It’s time to talk about the survivor’s guilt

– Tali Berliner, clinical psychologist

For many Americans, the post-vaccine transition to disrupted activities during the pandemic has brought a sense of joy and relief, even as they keep a close eye on reports of an increase in cases and deaths. the spread of the Delta variant. But this new phase of the pandemic for many has also triggered uncomfortable and unexpected feelings of guilt among survivors.

Survivor guilt – those feelings of shame or regret experienced by someone who has been through a crisis – can take many forms: discomfort in feeling joy or positive emotions, regret for actions taken or not taken, a nagging voice who wonders “why me? When others have not. This is common after natural disasters or mass tragedies, even when the survivor is not directly responsible for the event in question.

Covid is no exception, made worse by the fact that the degree of hardship faced by people during the pandemic was largely based on race and economic factors. Hospitalization and death rates were two to three times higher for blacks, Latinos and Natives in the United States than for whites and Asians, and they were higher in poor areas than among the well-to-do. Those who belong to communities that have endured more suffering may feel guilty for having succeeded when so many loved ones have not. Those in more privileged circumstances may feel guilty for being on the lucky side of an unfair system.

Fighting against this guilt is uncomfortable. It is also loneliness, even when countless others experience it at the same time. With survivor guilt, there is not a single wrong to atone or no one to make amends. It’s an ongoing argument with a faceless inner judge. “The guilt is between us and ourselves,” psychiatrist Willard Gaylin once said. “Guilt is the most personal of emotions,” he said. “It’s internalized and intensely.”

Dr Gaylin spoke to a reporter at this newspaper over 40 years ago. The insulating nature of guilt has not changed.

When In Her Words shared on social media that we were working on a story about survivor guilt, the response was immediate: an inbox filled with people describing their own feelings of guilt, but also asking not to be cited. by name. We were struck by the number of people who had faced legitimately difficult circumstances during the pandemic, yet still felt an unspeakable shame at not having seen worse: I lost my job, but not my partner. We had to raise our first baby on our own, but at least we met.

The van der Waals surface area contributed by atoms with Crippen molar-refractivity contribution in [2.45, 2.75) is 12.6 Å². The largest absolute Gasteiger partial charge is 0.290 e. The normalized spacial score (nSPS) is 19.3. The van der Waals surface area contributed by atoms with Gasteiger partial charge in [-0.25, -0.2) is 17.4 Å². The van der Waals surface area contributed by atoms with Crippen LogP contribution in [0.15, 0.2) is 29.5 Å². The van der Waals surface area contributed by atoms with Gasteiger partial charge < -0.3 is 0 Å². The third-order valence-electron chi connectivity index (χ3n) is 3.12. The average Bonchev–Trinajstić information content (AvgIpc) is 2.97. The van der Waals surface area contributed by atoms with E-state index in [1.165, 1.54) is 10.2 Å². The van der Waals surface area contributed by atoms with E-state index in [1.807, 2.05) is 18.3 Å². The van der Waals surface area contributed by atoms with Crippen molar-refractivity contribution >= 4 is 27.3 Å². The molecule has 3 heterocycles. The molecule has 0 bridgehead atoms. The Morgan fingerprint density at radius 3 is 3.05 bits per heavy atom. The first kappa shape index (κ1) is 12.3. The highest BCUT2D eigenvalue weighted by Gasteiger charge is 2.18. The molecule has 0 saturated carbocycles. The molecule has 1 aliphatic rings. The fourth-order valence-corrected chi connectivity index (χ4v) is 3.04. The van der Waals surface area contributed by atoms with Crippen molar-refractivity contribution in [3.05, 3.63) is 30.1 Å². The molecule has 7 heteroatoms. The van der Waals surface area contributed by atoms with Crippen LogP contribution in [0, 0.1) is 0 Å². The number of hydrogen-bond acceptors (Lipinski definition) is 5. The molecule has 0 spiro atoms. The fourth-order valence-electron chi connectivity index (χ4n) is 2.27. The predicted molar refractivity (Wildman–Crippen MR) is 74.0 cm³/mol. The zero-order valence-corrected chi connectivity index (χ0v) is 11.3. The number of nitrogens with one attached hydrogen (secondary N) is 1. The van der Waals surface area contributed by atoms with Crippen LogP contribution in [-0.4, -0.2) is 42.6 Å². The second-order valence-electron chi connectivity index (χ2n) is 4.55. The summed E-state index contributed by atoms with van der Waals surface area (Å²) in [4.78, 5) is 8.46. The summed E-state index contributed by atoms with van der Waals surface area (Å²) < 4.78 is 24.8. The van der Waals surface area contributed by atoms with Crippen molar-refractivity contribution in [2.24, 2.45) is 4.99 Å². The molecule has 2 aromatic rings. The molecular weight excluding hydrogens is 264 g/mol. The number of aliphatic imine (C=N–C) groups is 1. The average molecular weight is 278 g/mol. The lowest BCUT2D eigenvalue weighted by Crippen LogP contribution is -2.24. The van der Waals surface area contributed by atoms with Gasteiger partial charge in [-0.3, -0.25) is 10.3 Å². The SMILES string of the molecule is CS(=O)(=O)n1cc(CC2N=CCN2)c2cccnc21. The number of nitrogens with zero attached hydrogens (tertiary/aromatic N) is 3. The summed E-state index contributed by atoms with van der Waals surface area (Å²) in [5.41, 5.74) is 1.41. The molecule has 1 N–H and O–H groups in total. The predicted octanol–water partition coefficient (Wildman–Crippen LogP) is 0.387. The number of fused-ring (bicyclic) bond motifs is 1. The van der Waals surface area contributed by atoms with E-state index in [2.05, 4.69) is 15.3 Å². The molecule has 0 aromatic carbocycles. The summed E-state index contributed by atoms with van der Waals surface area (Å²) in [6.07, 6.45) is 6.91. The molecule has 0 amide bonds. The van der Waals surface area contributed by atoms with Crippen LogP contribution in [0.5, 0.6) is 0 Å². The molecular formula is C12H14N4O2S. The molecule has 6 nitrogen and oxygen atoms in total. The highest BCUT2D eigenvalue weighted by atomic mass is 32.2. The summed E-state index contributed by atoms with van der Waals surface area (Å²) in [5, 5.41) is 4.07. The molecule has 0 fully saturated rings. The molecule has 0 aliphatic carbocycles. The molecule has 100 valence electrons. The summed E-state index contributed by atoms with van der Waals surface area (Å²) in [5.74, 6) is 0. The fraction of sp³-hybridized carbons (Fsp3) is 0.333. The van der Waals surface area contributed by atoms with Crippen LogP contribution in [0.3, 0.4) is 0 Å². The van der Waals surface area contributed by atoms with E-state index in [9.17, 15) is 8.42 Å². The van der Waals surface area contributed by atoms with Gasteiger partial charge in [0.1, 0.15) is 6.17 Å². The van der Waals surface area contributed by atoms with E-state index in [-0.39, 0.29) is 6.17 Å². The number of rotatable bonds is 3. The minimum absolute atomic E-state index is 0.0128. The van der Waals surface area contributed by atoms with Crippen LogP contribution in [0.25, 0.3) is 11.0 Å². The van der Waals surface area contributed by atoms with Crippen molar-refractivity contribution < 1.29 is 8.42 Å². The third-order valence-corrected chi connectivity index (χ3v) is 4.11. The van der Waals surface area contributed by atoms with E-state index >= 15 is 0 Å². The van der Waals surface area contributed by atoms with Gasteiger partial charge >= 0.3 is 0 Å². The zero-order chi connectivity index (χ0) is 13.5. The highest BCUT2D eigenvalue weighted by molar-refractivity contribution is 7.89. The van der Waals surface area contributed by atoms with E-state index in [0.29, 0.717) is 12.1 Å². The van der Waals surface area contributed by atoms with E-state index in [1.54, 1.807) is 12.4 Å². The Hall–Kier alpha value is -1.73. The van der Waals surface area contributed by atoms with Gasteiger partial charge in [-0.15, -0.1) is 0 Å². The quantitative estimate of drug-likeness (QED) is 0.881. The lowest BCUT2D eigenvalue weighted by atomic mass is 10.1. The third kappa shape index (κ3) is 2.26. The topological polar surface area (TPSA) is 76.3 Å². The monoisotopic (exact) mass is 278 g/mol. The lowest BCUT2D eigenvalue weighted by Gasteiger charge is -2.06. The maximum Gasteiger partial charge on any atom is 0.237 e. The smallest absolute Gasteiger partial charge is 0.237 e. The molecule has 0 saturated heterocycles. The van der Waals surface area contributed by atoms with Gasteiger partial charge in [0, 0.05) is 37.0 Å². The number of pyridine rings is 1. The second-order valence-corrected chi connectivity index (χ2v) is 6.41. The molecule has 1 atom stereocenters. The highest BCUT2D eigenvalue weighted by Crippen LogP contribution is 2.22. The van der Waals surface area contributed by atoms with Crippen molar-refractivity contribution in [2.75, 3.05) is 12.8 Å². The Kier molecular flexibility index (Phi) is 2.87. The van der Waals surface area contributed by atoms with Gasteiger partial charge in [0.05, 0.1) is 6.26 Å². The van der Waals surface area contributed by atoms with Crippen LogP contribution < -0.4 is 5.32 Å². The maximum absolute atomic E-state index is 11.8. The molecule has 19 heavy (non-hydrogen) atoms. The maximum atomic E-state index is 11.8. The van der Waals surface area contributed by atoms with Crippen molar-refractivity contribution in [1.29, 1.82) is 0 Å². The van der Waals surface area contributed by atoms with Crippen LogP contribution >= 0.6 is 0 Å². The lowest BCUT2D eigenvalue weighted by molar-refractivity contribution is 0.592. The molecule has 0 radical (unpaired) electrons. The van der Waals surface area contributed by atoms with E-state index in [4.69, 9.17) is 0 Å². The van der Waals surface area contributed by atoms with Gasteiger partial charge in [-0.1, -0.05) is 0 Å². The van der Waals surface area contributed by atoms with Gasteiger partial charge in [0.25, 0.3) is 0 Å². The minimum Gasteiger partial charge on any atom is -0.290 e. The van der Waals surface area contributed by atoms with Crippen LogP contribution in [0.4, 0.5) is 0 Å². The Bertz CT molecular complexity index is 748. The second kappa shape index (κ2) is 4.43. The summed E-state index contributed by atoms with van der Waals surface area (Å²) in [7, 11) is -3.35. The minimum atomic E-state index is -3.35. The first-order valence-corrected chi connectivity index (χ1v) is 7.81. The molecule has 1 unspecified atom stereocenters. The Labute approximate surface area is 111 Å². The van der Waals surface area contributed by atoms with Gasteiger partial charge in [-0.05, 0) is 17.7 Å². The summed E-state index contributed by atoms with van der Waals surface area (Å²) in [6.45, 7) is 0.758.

“People will come into my office frequently and say, I know I shouldn’t be this depressed, others are doing it worse,” said David Chesire, associate professor of psychology at the University of Florida. It’s the survivor’s guilt speaking. “People are really bad at judging their own form of misery. If you suffer and suffer, it is valid and it is real. You have to be a little self-centered on this one and focus on your own suffering. “

And by constantly putting your pain aside, experts say, you’re more likely to get stuck in feelings of crisis.

“It’s so normal to feel the guilt of a survivor,” said Tali Berliner, a licensed clinical psychologist in Fort Lauderdale, Florida, specializing in bereavement. The question, she said, is how to turn those feelings into a force that helps the survivor move forward, rather than trapping them in the past.

One way to do this is to write your own experiences during the pandemic, a form of therapy Emily Esfahani Smith, author and doctoral candidate in clinical psychology, described in a recent guest essay for The Times.

“Storytelling can be a useful tool. To start, you can write your pandemic story, identifying its key themes, ”Ms. Esfahani Smith wrote. And when you’re ready, “you can spend some time thinking about your story for the future. After the pandemic, what kind of life do you want to lead? What kind of person do you want to become?

This writing doesn’t need to be aimed at the public: Social media isn’t great at providing the non-judgmental space that experts say is most healing.

Dr Berliner recommends rephrasing the question: “Why was I spared?” “To” How can I use the fact that I have been spared? And leverage it to do something meaningful. It could be volunteering for an organization that works for the change you believe in, being there for the people you love, or allowing yourself to enjoy and appreciate the activities that make you feel good. -be: a walk, a book, a friend.

Guilt alone does nothing better; it doesn’t bring anyone back. Its value, experts say, is to direct our attention to what really matters to us.

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